Katrina recorded top wind speeds of one hundred miles per hour and spread across four-hundred miles. Massive floods occurred in Louisiana, Mississippi, and Alabama, as well as, widespread damage recorded in Georgia and Florida. In all, Hurricane Katrina killed over two thousand people, damaged approximately ninety thousand square miles, and is currently the most costly natural disaster in US history at one hundred and forty-five billion dollars. As expected, the local and state governments were overwhelmed by this cause of events, especially dealing with the limited resources and political climate that surrounded the aftermath of Katrina. Thus, after days of delay, the Federal Emergency Management Administration (FEMA) staged their command center in New Orleans, Louisiana, where a majority of the damage
Hurricane Katrina Hurricane Katrina was one of the deadliest hurricanes, ever to hit the United States. There were extraordinary problems to deal with, and it was difficult to solve. Many things were lost, damaged, and washed away in the water. People had to fight through the flood to survive. However, New Orleans stuck together and had to be strong all the way.
Hurricane Katrina Vs. Hurricane Harvey While there are many similarities between Hurricane Katrina and Hurricane Harvey that make them catastrophic natural events, the differences between the two cause each state their own tragedies. Events that led up to, happened during, and the aftermath of the two hurricanes were all horrifying examples of how dangerous Mother Nature can really be. Although the tropical storms happened years apart from one another they both left a mark on the people that personally experienced them that will never be forgotten. The beginning of each hurricane caused immediate fear for the safety of men, women, and their families. Although Katrina was explicitly explained how dangerous it would be to the people of New Orleans, Houstonians were not so lucky.
1. Hurricane Katrina caused the most devastating destruction to the South East Coast of the United States, especially the city of New Orleans. The 2005 hurricane caused approximately 1,836 casualties, and the speed was about 175 miles per hour (Bush 5). Hurricane Katrina was ranked a fifth-category storm. About 80 percent of New Orleans was literally wiped out.
Lots of people had gone missing and more than 100,000 people were stranded in their flooded towns. Overall Katrina had a huge negative impact on the U.S. Hurricane Katrina was a pivotal moment in history because it caused lots of damage and destruction to lives in the Gulf Coast of the
Conditions for the small country worsened as a devastating earthquake struck Haiti in 2010, and over 300,000 people were killed, and 1.5 million were displaced, leaving them homeless. Just months after the earthquake hit, Haiti experienced the worst cholera outbreak in recent history, killing thousands, and infecting more than 6% of the population (Cook). Despite efforts from humanitarians and charities around the world, things never seemed to get better as access to clean drinking water and safe shelter became scarce. As the environment became virtually uninhabitable, many Haitians came to the United States, seeking asylum, and an opportunity to better the lives for themselves and their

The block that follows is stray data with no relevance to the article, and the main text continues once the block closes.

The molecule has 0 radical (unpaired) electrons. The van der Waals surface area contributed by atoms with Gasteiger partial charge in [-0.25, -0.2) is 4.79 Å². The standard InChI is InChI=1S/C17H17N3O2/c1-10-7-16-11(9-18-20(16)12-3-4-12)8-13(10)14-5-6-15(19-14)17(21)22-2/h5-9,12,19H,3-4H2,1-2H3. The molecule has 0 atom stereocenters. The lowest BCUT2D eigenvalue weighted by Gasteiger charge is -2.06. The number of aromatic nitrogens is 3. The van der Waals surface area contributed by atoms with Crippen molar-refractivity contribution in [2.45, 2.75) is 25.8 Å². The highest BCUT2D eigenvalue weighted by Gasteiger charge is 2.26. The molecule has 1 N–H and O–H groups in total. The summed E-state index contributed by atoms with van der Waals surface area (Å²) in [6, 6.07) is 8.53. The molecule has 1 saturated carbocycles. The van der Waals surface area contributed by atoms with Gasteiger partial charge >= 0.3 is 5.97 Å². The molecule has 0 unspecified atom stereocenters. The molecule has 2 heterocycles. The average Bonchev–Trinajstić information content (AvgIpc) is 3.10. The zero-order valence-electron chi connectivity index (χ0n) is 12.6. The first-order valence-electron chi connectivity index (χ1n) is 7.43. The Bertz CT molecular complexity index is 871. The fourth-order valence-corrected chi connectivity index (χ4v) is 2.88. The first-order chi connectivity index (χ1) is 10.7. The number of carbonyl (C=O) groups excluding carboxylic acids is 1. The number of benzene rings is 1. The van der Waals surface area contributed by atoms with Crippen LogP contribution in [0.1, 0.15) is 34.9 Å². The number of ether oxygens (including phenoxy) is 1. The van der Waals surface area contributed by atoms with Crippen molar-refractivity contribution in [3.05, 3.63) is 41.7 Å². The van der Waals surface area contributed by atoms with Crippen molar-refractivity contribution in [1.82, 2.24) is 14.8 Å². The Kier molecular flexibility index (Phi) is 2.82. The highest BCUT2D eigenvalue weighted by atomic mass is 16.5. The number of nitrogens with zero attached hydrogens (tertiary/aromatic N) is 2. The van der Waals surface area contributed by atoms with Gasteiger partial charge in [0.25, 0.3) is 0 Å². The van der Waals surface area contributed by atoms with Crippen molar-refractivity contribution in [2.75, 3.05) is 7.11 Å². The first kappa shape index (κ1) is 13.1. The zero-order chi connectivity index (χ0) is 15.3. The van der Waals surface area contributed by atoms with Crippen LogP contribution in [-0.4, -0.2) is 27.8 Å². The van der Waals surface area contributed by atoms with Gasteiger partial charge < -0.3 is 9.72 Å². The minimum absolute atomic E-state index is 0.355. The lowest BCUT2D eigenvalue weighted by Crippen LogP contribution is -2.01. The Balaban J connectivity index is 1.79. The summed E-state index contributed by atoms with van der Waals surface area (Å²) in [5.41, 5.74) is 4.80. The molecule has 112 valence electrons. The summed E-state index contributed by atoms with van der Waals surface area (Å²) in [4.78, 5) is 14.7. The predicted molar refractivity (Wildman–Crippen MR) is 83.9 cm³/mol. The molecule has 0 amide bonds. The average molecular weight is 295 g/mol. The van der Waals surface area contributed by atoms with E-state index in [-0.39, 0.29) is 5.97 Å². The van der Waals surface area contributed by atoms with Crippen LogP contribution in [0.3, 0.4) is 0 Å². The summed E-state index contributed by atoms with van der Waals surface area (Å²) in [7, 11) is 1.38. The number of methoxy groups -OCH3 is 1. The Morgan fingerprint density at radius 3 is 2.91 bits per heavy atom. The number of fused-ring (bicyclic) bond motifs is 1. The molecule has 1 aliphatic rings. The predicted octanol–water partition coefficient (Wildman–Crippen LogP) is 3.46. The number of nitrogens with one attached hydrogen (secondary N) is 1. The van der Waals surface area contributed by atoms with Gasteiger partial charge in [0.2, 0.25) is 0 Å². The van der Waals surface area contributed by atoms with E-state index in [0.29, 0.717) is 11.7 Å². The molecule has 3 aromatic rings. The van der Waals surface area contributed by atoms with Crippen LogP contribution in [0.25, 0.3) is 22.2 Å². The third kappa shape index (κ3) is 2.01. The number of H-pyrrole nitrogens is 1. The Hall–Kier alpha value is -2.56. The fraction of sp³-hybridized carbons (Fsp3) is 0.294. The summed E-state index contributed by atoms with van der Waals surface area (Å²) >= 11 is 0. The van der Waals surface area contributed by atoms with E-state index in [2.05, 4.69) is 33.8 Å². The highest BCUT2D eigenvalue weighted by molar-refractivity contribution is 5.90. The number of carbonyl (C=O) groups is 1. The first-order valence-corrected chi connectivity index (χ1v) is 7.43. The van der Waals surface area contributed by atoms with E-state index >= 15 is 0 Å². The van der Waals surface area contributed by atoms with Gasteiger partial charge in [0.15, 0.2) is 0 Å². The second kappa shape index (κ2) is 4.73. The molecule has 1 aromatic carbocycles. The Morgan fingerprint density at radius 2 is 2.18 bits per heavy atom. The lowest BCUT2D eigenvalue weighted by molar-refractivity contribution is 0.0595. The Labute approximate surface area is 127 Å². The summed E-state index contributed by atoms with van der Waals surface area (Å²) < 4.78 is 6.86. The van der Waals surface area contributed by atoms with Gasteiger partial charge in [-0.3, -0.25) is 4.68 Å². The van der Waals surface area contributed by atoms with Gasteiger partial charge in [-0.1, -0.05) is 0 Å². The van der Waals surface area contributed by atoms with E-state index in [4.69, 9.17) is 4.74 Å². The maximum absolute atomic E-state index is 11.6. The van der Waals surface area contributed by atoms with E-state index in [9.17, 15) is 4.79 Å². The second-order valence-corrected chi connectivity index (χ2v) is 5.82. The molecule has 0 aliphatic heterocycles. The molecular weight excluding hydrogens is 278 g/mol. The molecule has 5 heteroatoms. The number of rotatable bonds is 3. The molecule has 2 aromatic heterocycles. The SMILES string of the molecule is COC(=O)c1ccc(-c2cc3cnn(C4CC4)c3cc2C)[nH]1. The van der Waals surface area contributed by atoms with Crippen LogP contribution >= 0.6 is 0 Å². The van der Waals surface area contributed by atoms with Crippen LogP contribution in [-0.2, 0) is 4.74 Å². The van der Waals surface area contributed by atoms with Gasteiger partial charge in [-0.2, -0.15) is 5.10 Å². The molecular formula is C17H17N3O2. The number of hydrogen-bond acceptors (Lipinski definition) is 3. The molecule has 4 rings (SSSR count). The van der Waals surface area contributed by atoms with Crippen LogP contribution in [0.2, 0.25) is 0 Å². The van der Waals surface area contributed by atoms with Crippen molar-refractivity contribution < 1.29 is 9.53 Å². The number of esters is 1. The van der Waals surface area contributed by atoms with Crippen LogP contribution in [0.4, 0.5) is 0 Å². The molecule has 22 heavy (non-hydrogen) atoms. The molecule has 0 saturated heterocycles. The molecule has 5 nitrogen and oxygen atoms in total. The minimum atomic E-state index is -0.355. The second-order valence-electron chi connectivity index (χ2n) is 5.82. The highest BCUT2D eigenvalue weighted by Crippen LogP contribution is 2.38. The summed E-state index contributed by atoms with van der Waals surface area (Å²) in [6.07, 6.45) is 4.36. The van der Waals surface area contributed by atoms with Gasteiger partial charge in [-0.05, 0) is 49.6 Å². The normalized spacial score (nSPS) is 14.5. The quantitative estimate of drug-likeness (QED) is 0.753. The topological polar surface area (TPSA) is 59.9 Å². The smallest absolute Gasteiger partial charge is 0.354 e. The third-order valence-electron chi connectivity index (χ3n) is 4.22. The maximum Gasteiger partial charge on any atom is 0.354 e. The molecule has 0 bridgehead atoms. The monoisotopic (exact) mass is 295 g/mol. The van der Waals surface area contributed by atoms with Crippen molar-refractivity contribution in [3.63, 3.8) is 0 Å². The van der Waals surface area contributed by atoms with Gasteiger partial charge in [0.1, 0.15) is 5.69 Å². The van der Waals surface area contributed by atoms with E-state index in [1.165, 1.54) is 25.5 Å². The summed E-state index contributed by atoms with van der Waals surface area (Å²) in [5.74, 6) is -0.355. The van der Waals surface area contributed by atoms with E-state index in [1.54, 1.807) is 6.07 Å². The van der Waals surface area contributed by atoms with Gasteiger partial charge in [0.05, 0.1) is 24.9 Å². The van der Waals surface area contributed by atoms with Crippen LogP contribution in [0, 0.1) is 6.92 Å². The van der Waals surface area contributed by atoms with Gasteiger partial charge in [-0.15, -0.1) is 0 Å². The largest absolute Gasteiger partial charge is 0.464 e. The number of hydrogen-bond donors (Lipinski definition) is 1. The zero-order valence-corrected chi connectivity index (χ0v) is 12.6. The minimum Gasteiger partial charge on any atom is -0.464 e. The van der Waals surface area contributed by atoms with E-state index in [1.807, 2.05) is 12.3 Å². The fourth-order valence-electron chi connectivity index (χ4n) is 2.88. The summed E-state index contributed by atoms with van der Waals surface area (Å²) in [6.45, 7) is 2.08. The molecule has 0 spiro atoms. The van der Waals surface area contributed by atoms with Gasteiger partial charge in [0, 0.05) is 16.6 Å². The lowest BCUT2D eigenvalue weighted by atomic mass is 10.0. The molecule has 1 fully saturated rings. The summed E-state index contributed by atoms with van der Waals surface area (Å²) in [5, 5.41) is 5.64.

The Hurricane Katrina disaster is a complex one when analyzed through the interorganizational context of public administration. One of the primary reasons that major failures occurred was due to the deficiencies of intergovernmental relations within government agencies that had a direct tasking of addressing these types of disaster relief at the local, state and federal level. A Frontline investigation describes the political context involved with the crisis as one where “local and state officials failed to plan, the U.S military waited too long, FEMA was poorly lead, the government was indifferent to victims who were mostly poor and black” (Public Broadcasting Service, n.d.). The political context within the Hurricane Katrina disaster mimics
With winds reaching more than 175 miles per hour this was the strongest winds the city of New Orleans had ever seen. With the winds came lots of water, some areas of New Orleans seen more than 20 feet of water. My home was in an area that was greatly impacted by the water. I remember watching the news and seeing all the damage caused by the hurricane. The system that was in place to protect the city had failed.
The term Reconstruction is used because this was the period in time when the federal government was trying to get restore the seceded states to the Union. The Reconstruction Era was made of unique political conflict and of in-depth changes in the American government. At the national level, new laws and constitutional amendments permanently altered the federal system and the definition of citizenship. Reconstruction Era for African Americans resulted in a lack of sustenance and medical care which in effect caused a high death rate for African Americans, especially for the children. The parts of cities that African Americans where in or an entire cities would be run down and in ruins.